In cases of anovulatory PCOS, the imbalance of hormone levels means that ovulation never actually happens at all. In this case, subfertility is simply due to the fact that there’s no egg for sperm to fertilize, and conception can’t occur.
How do I detect ovulation with PCOS?
So, how do you figure out if you’re ovulating, and when? Since PCOS often comes with elevated LH levels, some people may find that LH tests (ovulation predictor kits) don’t work as well for them since they have positive tests throughout their cycle.
Or, even if they don’t have positive tests all the time, since cycles can be long and irregular it can be difficult to figure out when to take LH tests at all. For this reason, it’s wise to include two other hormones in your tracking: estrogen and progesterone.
A healthy estrogen rise will precede a successful LH surge and ovulation. You can detect an estrogen rise via estrogen’s metabolite found in urine, E1G. Proov Complete can detect an E1G rise, helping you find the full fertile window and navigating irregular cycles.
Cervical mucus tracking can also be effective. Cervical mucus becomes more fluid, watery, and slippery, like raw egg whites, when ovulation is approaching and estrogen is high. If you notice egg white-quality cervical mucus, that’s a good time to try and likely means estrogen is high enough for ovulation.
You can also track cervical mucus with kegg, which gives information on potential fertility based on electrolytes present in cervical mucus.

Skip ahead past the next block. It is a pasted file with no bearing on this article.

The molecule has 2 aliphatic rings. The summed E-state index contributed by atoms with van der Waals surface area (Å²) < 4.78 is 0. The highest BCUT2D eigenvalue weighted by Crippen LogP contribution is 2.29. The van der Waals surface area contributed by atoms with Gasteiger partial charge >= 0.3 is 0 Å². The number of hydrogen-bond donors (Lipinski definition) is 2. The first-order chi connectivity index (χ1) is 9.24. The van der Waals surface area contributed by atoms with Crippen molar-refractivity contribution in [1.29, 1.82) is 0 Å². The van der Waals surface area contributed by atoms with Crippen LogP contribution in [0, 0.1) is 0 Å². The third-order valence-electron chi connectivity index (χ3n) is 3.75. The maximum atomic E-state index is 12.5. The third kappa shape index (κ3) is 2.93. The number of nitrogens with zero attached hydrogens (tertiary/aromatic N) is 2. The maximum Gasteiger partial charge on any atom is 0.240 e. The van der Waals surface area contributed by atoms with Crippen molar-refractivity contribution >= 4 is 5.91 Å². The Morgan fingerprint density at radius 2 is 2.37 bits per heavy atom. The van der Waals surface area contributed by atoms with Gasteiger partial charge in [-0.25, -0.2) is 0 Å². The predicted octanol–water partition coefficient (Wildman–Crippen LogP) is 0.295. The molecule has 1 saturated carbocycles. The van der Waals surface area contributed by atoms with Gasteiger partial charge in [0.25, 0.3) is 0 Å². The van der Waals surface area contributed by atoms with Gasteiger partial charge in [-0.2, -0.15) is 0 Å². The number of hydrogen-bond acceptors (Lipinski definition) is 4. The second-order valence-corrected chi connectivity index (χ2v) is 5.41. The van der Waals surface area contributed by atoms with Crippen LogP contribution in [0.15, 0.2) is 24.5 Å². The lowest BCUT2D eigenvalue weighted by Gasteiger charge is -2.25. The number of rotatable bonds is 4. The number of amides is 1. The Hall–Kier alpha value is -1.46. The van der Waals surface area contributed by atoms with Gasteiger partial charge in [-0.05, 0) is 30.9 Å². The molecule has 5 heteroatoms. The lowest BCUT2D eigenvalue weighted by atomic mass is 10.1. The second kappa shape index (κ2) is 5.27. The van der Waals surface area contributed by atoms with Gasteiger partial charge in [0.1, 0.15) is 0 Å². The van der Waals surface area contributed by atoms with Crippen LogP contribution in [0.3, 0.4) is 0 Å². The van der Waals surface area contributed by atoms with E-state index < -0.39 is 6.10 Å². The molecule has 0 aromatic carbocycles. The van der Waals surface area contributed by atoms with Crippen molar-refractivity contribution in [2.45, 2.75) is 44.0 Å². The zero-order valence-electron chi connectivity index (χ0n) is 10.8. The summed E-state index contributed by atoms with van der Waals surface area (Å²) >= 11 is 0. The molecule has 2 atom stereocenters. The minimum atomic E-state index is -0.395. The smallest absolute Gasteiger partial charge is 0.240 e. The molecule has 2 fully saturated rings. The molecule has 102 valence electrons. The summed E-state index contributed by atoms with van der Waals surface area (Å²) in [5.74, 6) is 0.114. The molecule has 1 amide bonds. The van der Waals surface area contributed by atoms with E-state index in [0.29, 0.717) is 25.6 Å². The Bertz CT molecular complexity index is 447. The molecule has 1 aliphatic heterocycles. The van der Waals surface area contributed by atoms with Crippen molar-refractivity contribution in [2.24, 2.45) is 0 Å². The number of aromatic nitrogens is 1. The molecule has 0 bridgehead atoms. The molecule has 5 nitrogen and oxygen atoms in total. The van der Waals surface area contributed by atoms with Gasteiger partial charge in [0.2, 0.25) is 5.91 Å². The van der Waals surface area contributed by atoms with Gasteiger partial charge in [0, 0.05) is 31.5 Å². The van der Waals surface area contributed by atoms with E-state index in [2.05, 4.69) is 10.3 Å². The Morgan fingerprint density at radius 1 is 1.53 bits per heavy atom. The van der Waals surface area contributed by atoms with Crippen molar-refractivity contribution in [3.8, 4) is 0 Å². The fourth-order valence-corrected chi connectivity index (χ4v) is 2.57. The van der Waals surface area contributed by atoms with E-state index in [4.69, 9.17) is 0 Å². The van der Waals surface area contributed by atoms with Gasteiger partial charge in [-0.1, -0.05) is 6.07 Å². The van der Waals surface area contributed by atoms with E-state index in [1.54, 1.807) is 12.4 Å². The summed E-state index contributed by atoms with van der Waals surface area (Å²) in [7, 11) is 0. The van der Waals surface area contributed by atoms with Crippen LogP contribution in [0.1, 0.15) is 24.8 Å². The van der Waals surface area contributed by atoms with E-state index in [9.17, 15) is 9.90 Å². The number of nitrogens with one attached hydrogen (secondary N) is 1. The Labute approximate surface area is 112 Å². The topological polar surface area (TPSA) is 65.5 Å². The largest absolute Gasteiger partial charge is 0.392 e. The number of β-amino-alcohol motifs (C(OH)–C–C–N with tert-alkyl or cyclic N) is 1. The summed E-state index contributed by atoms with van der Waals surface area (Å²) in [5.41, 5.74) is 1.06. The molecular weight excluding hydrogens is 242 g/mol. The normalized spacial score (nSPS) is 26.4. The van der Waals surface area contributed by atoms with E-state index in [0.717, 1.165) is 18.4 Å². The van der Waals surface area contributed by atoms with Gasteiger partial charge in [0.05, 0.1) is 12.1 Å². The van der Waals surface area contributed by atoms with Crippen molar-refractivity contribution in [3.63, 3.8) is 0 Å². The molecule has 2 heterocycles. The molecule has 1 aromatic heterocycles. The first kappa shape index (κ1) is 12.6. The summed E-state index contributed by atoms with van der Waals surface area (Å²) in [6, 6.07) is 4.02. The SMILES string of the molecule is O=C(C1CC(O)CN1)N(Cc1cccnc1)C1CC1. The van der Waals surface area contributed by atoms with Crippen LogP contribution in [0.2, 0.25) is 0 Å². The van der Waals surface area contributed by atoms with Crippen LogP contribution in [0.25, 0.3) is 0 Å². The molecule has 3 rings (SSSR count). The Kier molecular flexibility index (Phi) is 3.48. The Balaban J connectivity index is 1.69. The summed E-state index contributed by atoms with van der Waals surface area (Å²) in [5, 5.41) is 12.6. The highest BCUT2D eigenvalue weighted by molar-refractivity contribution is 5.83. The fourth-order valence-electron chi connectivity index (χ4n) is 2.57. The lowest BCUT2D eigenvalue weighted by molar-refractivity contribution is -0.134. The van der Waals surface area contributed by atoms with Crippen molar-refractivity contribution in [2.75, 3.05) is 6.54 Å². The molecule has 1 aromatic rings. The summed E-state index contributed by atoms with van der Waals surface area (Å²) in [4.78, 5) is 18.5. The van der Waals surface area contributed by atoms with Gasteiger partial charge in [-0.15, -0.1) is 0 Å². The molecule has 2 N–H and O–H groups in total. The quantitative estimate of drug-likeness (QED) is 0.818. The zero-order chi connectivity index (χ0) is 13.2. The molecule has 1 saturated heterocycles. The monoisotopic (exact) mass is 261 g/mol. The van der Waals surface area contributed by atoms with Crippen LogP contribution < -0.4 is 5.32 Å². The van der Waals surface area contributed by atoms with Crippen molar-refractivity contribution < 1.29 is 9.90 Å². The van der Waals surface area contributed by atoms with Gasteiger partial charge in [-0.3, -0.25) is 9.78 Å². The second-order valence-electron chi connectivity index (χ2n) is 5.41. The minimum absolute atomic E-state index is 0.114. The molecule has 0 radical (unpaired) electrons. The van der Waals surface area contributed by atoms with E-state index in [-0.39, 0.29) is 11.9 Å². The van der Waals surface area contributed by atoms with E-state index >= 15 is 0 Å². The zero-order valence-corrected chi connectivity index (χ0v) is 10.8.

Detecting ovulation is just the first step, though. While an estrogen rise and an LH surge typically result in ovulation, they don’t always, and with PCOS there’s a greater likelihood of failed ovulation. This might mean that either you don’t ovulate at all, or you do ovulate, but your progesterone levels weren’t high enough during the implantation window to sustain a pregnancy.
That’s why it’s important to also confirm ovulation with PdG, a metabolite of progesterone, and make sure you’re ovulating successfully. While timing intercourse properly is a great start, studies have found that it’s most important to know that ovulation was successful.
What if I’m not ovulating regularly or successfully?
Many of the fertility challenges of PCOS are due to anovulation, and the good news is that anovulation is relatively treatable! If you determine that you aren’t ovulating you’ll likely need to work with your physician to induce ovulation. Letrozole is considered the first-line treatment for anovulation with PCOS.
Your doctor may want to consider incorporating other fertility treatments as well. For instance, One study found intrauterine insemination to be more effective for PCOS patients using ovulation induction medication than timed intercourse.
If you are ovulating, but have low PdG levels, you can also consider ways to support your progesterone levels naturally. This can include herbal supplements, nutrition for fertility, or seed cycling. You can also talk to your doctor about progesterone supplementation.
PCOS may introduce some wrinkles in your TTC journey, but now you know that it’s relatively common, it’s treatable, and you have options!